Every morning, the paperboy arrived at Harlequin Cottage to
deliver the morning’s paper at 9 O’clock. Mr Satterthwaite had always just
finished his breakfast by 9. But, one Sunday morning, the paperboy didn’t
arrive when Mr Satterthwaite had finished his toast. Nor had he arrived 30
minutes later. In fact, the paperboy had not even arrived by the time Mr
Satterthwaite had come home from church with Bruce Alcott, his neighbour. The
paperboy arrived at 2pm, with blood on his brown tweed waistcoat, with cries of
“Murder! Murder at Harlequin Apartments!”
Mr Satterthwaite leapt from his comfortable, leather chair by
the fire and ran along the road in the direction of the paperboy’s voice. The
voice that came in the direction of the Harlequin Apartments. By the time Mr
Satterthwaite arrived, him being an old man, most of the residents of Stoptide
had crowded round the young boy.
“I saw him! I saw him I tell you!” cried the young boy’s
squeaky voice “He was up in Apartment 27. I…I…I was knocked out wasn’t I. Woke
up and ran.” He carried on, but Mr Satterthwaite had gone inside of the
Apartments, and up to Number 27.<?xml:namespace prefix = o ns = "urn:schemas-microsoft-com:office:office" />
caution and care, Mr Satterthwaite eased open the door. The sight that met him
was surprising, for it was not what Mr Satterthwaite intended. What he saw was
a room of extreme neatness and order. It was almost perfectly symmetrical.
Nothing seemed out of place. Mr Satterthwaite wouldn’t have known this was a
scene of crime but for the fact that the elderly man in the armchair, to the
left of the door, wasn’t moving. The table behind the armchair where the man
was sitting was pristine, except for the morning’s paper lying on it. The
corpse was lying back within the chair, and the chair was pulled up by the
fire. There was no sign of a struggle, and the only sign of murder was the thick
red line around the poor man’s neck. The man had been strangled.
Looking out the window, Mr Satterthwaite saw that the crowd
around the boy had dispersed. No one else had come towards the apartments, so Mr
Satterthwaite guessed that no one took the boy seriously. But, Bruce Alcott had
stayed behind and seemed to be thrusting money into the paperboy’s scrawny
hand, which the boy placed into a wallet. Then, Bruce left. But only after he
grabbed the boy by the cuff, lifted him up to his and murmured something in the
boy’s ear. It was only then that Mr Satterthwaite noticed that the paperboy,
who was only 4 foot 5 and was dwarfed by Mr Satterthwaite’s 6 foot neighbour,
looked smug. He looked like he had power over Bruce Alcott. He looked in
Sunday was Bridge Club night. Mr Satterthwaite played low,
but never lost. No one new ever joined. In fact, it was only ever Mr
Satterthwaite, Bruce Alcott, Hannah Alcott, Mrs Whitehall from the post office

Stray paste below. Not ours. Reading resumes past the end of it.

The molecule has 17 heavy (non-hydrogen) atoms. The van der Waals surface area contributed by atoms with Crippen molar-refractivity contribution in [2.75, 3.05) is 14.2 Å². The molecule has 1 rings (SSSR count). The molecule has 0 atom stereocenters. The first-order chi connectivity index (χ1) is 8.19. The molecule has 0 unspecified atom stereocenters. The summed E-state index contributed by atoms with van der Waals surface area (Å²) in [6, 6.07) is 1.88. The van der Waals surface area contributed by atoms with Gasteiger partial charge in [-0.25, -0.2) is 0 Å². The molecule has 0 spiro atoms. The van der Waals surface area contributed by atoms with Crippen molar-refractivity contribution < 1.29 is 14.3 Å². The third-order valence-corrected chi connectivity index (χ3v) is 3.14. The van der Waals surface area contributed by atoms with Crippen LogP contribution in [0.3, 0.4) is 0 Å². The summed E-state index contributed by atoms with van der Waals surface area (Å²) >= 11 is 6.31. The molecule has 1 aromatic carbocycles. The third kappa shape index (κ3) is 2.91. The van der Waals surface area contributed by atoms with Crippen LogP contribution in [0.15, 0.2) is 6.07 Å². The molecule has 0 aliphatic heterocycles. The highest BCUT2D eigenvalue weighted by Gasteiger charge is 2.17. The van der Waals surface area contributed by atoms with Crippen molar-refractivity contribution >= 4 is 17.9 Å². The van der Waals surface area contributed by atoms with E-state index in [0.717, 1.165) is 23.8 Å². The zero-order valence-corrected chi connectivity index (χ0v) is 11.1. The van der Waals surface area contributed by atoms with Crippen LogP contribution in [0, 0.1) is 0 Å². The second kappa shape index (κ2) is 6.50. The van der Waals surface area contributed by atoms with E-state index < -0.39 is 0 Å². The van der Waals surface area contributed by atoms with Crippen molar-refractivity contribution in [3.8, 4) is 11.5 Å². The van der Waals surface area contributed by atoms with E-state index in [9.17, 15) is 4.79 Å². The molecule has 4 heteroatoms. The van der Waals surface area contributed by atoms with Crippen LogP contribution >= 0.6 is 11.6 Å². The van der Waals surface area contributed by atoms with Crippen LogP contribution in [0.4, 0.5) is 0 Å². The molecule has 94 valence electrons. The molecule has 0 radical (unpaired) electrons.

and 4 other pensioners, with whom Mr Satterthwaite was not connected, who ever
played. But tonight, a man appeared, almost out thin air. A man Mr
Satterthwaite knew well. Harley Quin. “Good evening, Satterthwaite” said Mr
Quin placidly. “So it is, Quin” replied Mr Satterthwaite, slightly annoyed at
the man’s informality, “I take it that you know exactly what happened” his
voice dripping with sarcasm. “Well,” murmured Mr Quin, not picking up on Mr
Satterthwaite’s sarcasm, “I do have an idea of what went on in that apartment,
and it’s probably right. I think that the deceased man’s name will enlighten
you.” Mr Satterthwaite was about to ask what it was, and how it made any
difference, when he looked and saw that the enigmatic Mr Harley Quin had vanished
as mysteriously as he had come.
Later, as Mr Satterthwaite was putting the cards back in the
pack after a successful night, he noticed an incredible similarity between the
joker and Mr Harley Quin. With great care, Mr Satterthwaite turned over the
card to find the name ‘Calvin Alcott’ written in spindly multi-colours.
Suddenly, with the deceased’s name, Mr Satterthwaite thought he knew how Calvin
Alcott, the man in the armchair, was murdered.
The police station was sparse and bare. Constable Matthews
was a plump man, who spoke in loud, sharps sentences. “What do you want?” he
shouted, even though Mr Satterthwaite was only across the policeman’s small,
wooden desk. “I wish to report a murder in Number 27 of the Harlequin
Apartments” said Mr Satterthwaite, very calmly and very pleasantly. Constable Matthews spat the hot, steaming
coffee back into his cup. “What‽” Mr Satterthwaite repeated, just as calmly. “Tell
me everything you know” said Constable Matthews, reaching in to one of his desk
drawers for a pen and pencil. So Mr Satterthwaite began.
“…Bruce Alcott.” interjected a man who had appeared behind Mr
Satterthwaite. The man looked like the joker of a pack of cards. “And what is
your name?” barked Constable Matthews. “Mr Quin.” Replied Harley Quin, as if
that was enough. “So, Mr Quin” asked Constable Matthews “how you came to know
that Bruce Alcott is the vile killer.” “I will explain once Mr Satterthwaite
has left.” Mr Quin stated. So, reluctantly, Mr Satterthwaite left. Once
outside, he tried to work out how his next-door neighbour was the murderer. If
the paperboy wasn’t the murderer, how was he involved? After all, he had been
paid by Bruce. But what had he been paid to do?
after Bruce had been arrested, Harley Quin sat down in Mr Satterthwaite. When
he was told its name, Harlequin Cottage, he smiled. “You got it wrong, Satterthwaite” said a very grave Mr Quin. “How?” asked Mr
Satterthwaite “How did Bruce do it? What about the paper boy?” “I will
explain.” replied Mr Harley Quin.
“Yes.” replied Harley Quin. “You were
going to send an innocent boy to hang."